🕙: 11 min.

(continuation from previous article)

1. The exercise for a happy death in Salesian institutions and the centuries-old tradition of the Praeparationes ad mortem

            From the very beginnings of the Oratory established in Valdocco (1846-47), Don Bosco proposed the monthly exercise for a happy death to his boys as an ascetic tool aimed at encouraging – through a Christian perspective on death – a constant attitude of conversion and overcoming personal limitations and ensuring, through a proper confession and receiving communion, the favourable spiritual and psychological conditions for a fruitful journey of Christian life and the building up of virtues, in docile cooperation with the action of God’s grace. The practice at that time was in use in most parishes, religious and educational institutions. For the people it was the equivalent of the monthly recollection. In the Salesian Oratories it was held on the last Sunday of each month, and consisted, as we used read in the Rule, “in a careful preparation, in order to make a good confession and communion, and to finalise spiritual and temporal things, as if we were at the end of our life.”[1]
            The exercise became common practice in all Salesian educational institutions. In the colleges and boarding schools it was held on the last day of the month, with teachers and boys together.[2] The Salesian Constitutions themselves, from the very first draft, established how it would be done: “The last day of each month will be a day of spiritual retreat, in which, leaving temporal affairs aside as far as possible, each one will recollect, will make the exercise for a happy death, arranging spiritual and temporal things, as if he were to leave the world and set out for eternity.”[3]
            The procedure was simple. The boys, gathered in the chapel, read the words together that were in the Companion of Youth, which provided the essential spiritual and theological meaning of the practice. First of all, the prayer of Pope Benedict XIII was said “to ask from God the grace not to die a sudden death” and to obtain, through the merits of Christ’s passion, not to be taken “out of this world so much”, so as to still have an appropriate “time for penance” and to prepare oneself for “a happy and graceful passage […], so that I may love you [Lord Jesus] with all my heart, praise you, and bless you for ever.” Then the prayer to St Joseph was read to beg “complete forgiveness” for one’s sins, the grace to imitate his virtues, to “always walk on the way that leads to Heaven” and to be defended “from the enemies of my soul at the end of my life; so that comforted by the hope of flying […] to possess eternal glory in heaven I might breathe my last pronouncing the holy names of Jesus, Mary and Joseph.” Finally, a reader read out the litany for a happy death, each element of which was answered with “Merciful Jesus, have mercy on me.”[4] The devotional exercise was followed by personal confession and “general” communion. “Extraordinary” confessors were invited for the occasion, so that everyone had the opportunity and full freedom to settle matters of conscience.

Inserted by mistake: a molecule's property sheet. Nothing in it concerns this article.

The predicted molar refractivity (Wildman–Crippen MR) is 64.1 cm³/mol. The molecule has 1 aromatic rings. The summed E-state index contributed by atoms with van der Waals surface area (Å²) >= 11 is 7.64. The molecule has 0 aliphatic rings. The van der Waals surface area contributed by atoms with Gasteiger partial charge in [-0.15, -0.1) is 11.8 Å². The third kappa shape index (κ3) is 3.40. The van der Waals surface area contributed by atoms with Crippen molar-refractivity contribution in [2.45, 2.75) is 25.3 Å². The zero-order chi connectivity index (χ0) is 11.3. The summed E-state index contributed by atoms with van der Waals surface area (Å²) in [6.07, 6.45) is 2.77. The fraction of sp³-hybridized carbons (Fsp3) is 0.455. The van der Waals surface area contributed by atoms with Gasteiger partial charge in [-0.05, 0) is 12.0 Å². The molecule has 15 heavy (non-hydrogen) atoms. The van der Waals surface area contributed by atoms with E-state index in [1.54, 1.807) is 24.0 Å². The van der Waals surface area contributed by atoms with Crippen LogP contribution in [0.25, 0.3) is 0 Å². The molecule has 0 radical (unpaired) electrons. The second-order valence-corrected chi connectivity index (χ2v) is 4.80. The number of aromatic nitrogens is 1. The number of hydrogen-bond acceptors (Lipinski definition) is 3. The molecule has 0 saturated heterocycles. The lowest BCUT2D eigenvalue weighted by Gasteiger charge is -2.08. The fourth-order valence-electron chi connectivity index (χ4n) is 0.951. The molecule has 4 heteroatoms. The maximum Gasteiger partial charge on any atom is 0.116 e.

Salesian religious, in addition to the prayers said in common with the pupils, made a more detailed examination of conscience. On 18 September 1876, Don Bosco explained to his disciples how to make it fruitful:

             It will be useful to compare month to month: did I benefit from this month, or dd I go backwards? Then come to the details: how did I behave in this virtue, in that virtue?
            And especially let us review what regards the vows and the practices of piety: with regard to obedience, how have I behaved? Have I progressed? For example, did I do the assistance I was given to do? How did I do it? In that class, how did I commit myself? Regarding poverty, whether in clothes, food, cells, do I have anything that is not poor? have I been greedy? Have I complained when I lacked something? Then come to chastity: have I given rise to evil thoughts? Have I detached myself more and more from the love of relatives? Have I mortified myself in gluttony, looks, etc.?
            And so pass on the practices of piety and note especially if there was ordinary lukewarmness, if the practices were done without motivation.
            This examination, whether longer or shorter, should always be done. Since there are several who have occupations from which they cannot exempt themselves on any day of the month, it will be lawful to keep these occupations, but let each one on the said day make it his own [duty] to carry out these considerations and to make special good resolutions.[5]